$ docker run --name some-drupal --network some-network -d \
	-v drupal-modules:/var/www/html/modules \
	-v drupal-profiles:/var/www/html/profiles \
	-v drupal-sites:/var/www/html/sites \
	-v drupal-themes:/var/www/html/themes \
	drupal

... via docker stack deploy or docker-compose

Example stack.yml for drupal:

# Drupal with PostgreSQL
#
# Access via "http://localhost:8080"
#   (or "http://$(docker-machine ip):8080" if using docker-machine)
#
# During initial Drupal setup,
# Database type: PostgreSQL
# Database name: postgres
# Database username: postgres
# Database password: example
# ADVANCED OPTIONS; Database host: postgres

version: '3.1'

services:

  drupal:
    image: drupal:8-apache
    ports:
      - 8080:80
    volumes:
      - /var/www/html/modules
      - /var/www/html/profiles
      - /var/www/html/themes
      # this takes advantage of the feature in Docker that a new anonymous
      # volume (which is what we're creating here) will be initialized with the
      # existing content of the image at the same location
      - /var/www/html/sites
    restart: always

  postgres:
    image: postgres:10
    environment:
      POSTGRES_PASSWORD: example
    restart: always

Try in PWD

Run docker stack deploy -c stack.yml drupal (or docker-compose -f stack.yml up), wait for it to initialize completely, and visit http://swarm-ip:8080, http://localhost:8080, or http://host-ip:8080 (as appropriate). When installing select postgres as database with the following parameters: dbname=postgres user=postgres pass=example hostname=postgres

Adding additional libraries / extensions

This image does not provide any additional PHP extensions or other libraries, even if they are required by popular plugins. There are an infinite number of possible plugins, and they potentially require any extension PHP supports. Including every PHP extension that exists would dramatically increase the image size.

If you need additional PHP extensions, you'll need to create your own image FROM this one. The documentation of the php image explains how to compile additional extensions. Additionally, the drupal:7 Dockerfile has an example of doing this.

The following Docker Hub features can help with the task of keeping your dependent images up-to-date:

  • Automated Builds let Docker Hub automatically build your Dockerfile each time you push changes to it.

Running as an arbitrary user

See the "Running as an arbitrary user" section of the php image documentation.

Image Variants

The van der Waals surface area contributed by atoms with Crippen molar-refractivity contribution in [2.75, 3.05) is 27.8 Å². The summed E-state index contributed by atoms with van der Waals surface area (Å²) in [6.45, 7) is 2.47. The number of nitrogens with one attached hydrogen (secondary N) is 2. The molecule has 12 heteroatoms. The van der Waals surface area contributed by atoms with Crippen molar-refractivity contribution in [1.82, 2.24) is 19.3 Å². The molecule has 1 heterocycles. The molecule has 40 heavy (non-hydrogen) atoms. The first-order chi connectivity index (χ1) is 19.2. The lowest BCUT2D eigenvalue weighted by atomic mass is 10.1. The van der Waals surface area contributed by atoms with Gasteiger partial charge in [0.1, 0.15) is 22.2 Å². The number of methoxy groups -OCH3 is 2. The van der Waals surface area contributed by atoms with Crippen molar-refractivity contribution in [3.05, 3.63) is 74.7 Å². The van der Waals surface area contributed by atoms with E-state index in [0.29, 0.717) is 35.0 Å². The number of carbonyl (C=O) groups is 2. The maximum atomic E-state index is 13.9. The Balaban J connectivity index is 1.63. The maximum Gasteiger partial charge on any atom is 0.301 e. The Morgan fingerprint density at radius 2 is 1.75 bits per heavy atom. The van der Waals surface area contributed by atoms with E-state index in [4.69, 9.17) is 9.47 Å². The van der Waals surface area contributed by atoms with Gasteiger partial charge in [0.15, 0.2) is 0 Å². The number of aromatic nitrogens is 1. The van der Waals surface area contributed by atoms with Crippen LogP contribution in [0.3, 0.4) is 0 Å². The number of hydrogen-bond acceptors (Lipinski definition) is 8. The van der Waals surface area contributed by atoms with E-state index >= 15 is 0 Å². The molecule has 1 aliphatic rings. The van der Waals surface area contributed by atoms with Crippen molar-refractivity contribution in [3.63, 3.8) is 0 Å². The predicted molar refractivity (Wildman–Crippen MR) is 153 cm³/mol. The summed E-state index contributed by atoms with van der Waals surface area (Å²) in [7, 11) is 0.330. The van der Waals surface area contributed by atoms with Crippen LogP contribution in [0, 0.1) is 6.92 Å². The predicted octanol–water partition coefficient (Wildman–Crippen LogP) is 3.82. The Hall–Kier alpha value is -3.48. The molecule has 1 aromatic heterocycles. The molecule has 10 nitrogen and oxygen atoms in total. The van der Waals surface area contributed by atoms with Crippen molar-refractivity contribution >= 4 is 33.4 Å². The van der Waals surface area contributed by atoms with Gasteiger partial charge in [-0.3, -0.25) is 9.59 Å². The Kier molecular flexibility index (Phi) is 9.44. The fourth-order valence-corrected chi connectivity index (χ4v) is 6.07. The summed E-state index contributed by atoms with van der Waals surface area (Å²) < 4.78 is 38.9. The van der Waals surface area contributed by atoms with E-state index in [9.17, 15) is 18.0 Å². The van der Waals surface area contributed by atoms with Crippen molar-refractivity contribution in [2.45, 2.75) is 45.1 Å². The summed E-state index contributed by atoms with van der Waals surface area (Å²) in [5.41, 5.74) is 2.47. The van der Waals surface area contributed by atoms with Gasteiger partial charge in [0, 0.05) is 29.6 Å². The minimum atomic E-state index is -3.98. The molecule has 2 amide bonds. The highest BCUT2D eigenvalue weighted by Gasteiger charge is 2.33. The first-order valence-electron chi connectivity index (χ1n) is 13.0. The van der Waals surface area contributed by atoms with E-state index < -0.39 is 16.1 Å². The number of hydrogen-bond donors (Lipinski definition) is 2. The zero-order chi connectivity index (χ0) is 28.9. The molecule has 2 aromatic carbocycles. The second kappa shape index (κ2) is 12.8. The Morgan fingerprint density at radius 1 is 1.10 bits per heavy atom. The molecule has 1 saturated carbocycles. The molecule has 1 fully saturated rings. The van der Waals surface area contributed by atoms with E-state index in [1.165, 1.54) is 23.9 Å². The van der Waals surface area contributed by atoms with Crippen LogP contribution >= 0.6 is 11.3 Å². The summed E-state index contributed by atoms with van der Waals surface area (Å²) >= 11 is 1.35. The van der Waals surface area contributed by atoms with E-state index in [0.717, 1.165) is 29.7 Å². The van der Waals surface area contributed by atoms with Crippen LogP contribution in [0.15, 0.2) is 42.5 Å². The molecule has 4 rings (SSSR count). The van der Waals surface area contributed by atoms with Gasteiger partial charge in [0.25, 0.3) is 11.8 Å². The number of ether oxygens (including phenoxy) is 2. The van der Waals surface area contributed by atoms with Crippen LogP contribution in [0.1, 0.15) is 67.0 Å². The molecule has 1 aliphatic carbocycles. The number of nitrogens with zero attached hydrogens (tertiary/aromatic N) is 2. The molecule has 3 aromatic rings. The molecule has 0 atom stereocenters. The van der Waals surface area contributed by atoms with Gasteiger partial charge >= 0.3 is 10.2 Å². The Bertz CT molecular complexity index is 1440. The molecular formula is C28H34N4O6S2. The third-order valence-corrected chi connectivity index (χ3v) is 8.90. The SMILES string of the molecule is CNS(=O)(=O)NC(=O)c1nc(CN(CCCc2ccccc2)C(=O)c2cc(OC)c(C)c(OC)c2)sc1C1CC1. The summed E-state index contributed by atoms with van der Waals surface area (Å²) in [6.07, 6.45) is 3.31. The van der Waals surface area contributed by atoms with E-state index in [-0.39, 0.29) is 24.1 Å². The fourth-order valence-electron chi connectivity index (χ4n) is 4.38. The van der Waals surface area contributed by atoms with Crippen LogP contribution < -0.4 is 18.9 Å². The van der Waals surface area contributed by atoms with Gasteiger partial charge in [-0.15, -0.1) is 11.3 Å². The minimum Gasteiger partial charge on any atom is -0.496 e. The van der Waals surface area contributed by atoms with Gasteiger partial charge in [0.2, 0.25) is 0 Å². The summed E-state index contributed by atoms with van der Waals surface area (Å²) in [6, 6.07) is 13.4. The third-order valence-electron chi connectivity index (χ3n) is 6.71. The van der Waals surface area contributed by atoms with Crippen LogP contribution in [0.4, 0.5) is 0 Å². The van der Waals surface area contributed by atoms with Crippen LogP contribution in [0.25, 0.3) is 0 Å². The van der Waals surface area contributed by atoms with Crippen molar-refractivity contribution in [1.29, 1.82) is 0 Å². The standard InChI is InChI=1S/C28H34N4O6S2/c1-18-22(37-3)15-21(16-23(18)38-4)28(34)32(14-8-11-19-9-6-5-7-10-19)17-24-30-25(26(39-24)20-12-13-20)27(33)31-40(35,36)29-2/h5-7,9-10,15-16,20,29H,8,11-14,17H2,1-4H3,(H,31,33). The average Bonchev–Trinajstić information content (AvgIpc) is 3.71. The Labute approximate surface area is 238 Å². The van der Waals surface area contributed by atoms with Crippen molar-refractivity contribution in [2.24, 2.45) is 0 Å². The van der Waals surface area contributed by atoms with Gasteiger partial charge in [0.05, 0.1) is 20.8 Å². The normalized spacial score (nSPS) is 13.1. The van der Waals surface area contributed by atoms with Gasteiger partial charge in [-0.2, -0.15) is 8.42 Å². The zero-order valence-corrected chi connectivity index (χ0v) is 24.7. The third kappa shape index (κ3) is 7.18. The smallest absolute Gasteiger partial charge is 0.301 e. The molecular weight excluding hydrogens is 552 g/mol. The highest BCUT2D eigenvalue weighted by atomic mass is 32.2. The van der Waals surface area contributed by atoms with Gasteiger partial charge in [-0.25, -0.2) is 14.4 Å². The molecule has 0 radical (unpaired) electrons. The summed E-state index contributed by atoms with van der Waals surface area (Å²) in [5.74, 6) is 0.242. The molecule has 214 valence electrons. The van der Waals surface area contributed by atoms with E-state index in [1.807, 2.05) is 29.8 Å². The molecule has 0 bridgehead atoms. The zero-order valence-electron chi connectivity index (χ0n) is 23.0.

The drupal images come in many flavors, each designed for a specific use case.

drupal:<version>

This is the defacto image. If you are unsure about what your needs are, you probably want to use this one. It is designed to be used both as a throw away container (mount your source code and start the container to start your app), as well as the base to build other images off of.

Some of these tags may have names like bullseye or buster in them. These are the suite code names for releases of Debian and indicate which release the image is based on. If your image needs to install any additional packages beyond what comes with the image, you'll likely want to specify one of these explicitly to minimize breakage when there are new releases of Debian.

drupal:<version>-fpm

This variant contains PHP-FPM, which is a FastCGI implementation for PHP. See the PHP-FPM website for more information about PHP-FPM.

In order to use this image variant, some kind of reverse proxy (such as NGINX, Apache, or other tool which speaks the FastCGI protocol) will be required.

Some potentially helpful resources:

WARNING: the FastCGI protocol is inherently trusting, and thus extremely insecure to expose outside of a private container network -- unless you know exactly what you are doing (and are willing to accept the extreme risk), do not use Docker's --publish (-p) flag with this image variant.

License

View license information for the software contained in this image.

As with all Docker images, these likely also contain other software which may be under other licenses (such as Bash, etc from the base distribution, along with any direct or indirect dependencies of the primary software being contained).

Some additional license information which was able to be auto-detected might be found in the repo-info repository's drupal/ directory.

As for any pre-built image usage, it is the image user's responsibility to ensure that any use of this image complies with any relevant licenses for all software contained within.